26.
Fools and the ignorant
indulge in heedlessness.
The wise keep mindfulness
as their best treasure.
27.
Do not give way to heedlessness.
Do not indulge sense pleasures.
Only the attentive and meditative
attain great happiness.
28.
At the summit of a mountain
one observes those below.
Rejecting inattention for mindfulness
the wise ascend the highest tower of wisdom,
sorrowlessly watching the sorrowful beneath.
29.
Mindful among the heedless,
alert among the sleeping,
the wise advance like a race horse
outpacing a weak hack.
30.
Mindfulness crowned Indra ruler of the gods.
Mindfulness is ever praised,
heedlessness always condemned.
31.
Delighting in mindfulness,
fearing inattention,
that bhikkhu advances like fire
burning all obstacles great and small.
32.
Delighting in mindfulness,
fearing inattention,
that bhikkhu cannot fall back -
he approaches Nibbana
III
THE MIND
33.
A fletcher straightens an arrow shaft.
The discerning man straightens his mind:
fickle and unsteady, so difficult to guard.
34.
Like a fish pulled from water
to be thrown on dry land,
the mind writhes to and fro.
Hence, Mara’s realm should be shunned.
35.
Wonderful it is, to tame the mind:
so difficult to subdue, so swift,
seizing whatever it desires.
A disciplined mind brings happiness.
36.
The discerning man guards the mind:
so difficult to detect, so subtle,
seizing whatever it desires.
A protected mind brings happiness.
37.
Dwelling in the cave of the heart,
the formless mind wanders far and alone.
Those who subdue the mind,
are freed from Mara’s bonds.
38.
Wisdom is never perfected
in one whose mind is unsteady,
who knows not the Dhamma,
whose conviction wavers.
39.
Neither soaked by lust,
nor affected by hatred,
the mind of an Awakened one
transcends both good and evil
and is fearless.
40.
Knowing the body is fragile like a clay jar,
secure the mind as a strong fortress, and
defeat Mara with the sword of wisdom.
Guarding what you have won,
remain free from attachment.
41.
This body soon will lie on the earth,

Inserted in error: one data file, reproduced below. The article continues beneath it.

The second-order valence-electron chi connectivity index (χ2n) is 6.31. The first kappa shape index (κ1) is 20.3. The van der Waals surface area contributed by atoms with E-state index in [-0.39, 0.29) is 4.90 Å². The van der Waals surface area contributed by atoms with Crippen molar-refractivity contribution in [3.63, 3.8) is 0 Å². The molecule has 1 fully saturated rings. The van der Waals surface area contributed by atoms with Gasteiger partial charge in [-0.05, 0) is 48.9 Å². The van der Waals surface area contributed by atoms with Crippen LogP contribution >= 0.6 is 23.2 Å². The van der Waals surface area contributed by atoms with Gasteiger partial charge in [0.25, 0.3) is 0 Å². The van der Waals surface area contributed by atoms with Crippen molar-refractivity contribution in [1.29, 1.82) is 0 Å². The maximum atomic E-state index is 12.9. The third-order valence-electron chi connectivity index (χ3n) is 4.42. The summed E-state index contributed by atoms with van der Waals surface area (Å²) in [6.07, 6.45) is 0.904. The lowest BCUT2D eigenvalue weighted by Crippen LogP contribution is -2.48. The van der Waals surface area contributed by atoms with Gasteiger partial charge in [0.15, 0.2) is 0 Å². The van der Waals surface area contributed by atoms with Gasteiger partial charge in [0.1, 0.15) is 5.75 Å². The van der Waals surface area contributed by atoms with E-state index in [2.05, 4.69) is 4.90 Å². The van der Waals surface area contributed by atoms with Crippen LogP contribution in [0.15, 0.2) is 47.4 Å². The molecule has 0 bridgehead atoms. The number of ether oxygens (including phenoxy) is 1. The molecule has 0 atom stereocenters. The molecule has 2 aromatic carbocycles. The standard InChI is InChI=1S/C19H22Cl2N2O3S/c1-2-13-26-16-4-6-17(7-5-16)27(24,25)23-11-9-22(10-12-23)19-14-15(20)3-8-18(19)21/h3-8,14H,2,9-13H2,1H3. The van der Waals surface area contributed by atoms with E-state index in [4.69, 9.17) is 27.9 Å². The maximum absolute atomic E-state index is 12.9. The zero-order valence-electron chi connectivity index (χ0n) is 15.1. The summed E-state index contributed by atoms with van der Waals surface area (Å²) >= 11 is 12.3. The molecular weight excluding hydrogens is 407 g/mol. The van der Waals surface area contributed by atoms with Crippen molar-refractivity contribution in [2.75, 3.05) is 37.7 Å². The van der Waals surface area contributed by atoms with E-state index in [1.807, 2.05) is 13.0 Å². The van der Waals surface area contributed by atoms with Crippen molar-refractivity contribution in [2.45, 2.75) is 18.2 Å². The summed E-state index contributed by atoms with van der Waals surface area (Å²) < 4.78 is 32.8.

discarded and unconscious:
like a useless rotten log.
42.
An enemy may harm an enemy,
a hater may harm the hated,
but the ill-directed mind inflicts
on oneself far greater harm.
43.
Mother, father or kinsman
may come to your aid,
but the well-directed mind provides
for oneself far greater good.
IV
FLOWERS
44.
Who will overcome this world
of humans, gods and Death?
Who shall master the well-taught path of Dhamma
as a flower arranger perfects a garland?
45.
A striver on the path overcomes this world
of humans, gods and Death.
A striver masters the well-taught path of Dhamma
as a flower arranger perfects a garland.
46.
Seeing this froth-like body,
- no more than a mirage -
plucking out Mara’s florid enticements,
one goes beyond the sight of Death.
47.
Plucking flowers, distracted,
- as a great flood sweeps
a sleeping village -
Death carries one away.
48.
Plucking flowers, distracted,
insatiable in sense desires,
over such a one’s mind
the Destroyer holds sway.
49.
Without harming its colour or scent,
a bee takes nectar from a flower
and flies away.
So should the sage visit the village.
50.
Consider not the faults of others,
though committed or undone.
Focus on one’s own actions:
those done and left undone.
51.
Without fragrance, a beautiful
and colourful flower is fruitless:
like fine words spoken
but not applied.
52.
With fragrance, a beautiful
and colourful flower is fruitful:
like fine words spoken
and applied.
53.
A heap of flowers produces
many fine garlands.
So may one born mortal produce
many good deeds.
54.
The scent of flowers travels not against the wind
- nor sandalwood, tagara or jasmine -
But the fragrance of virtue travels against the wind: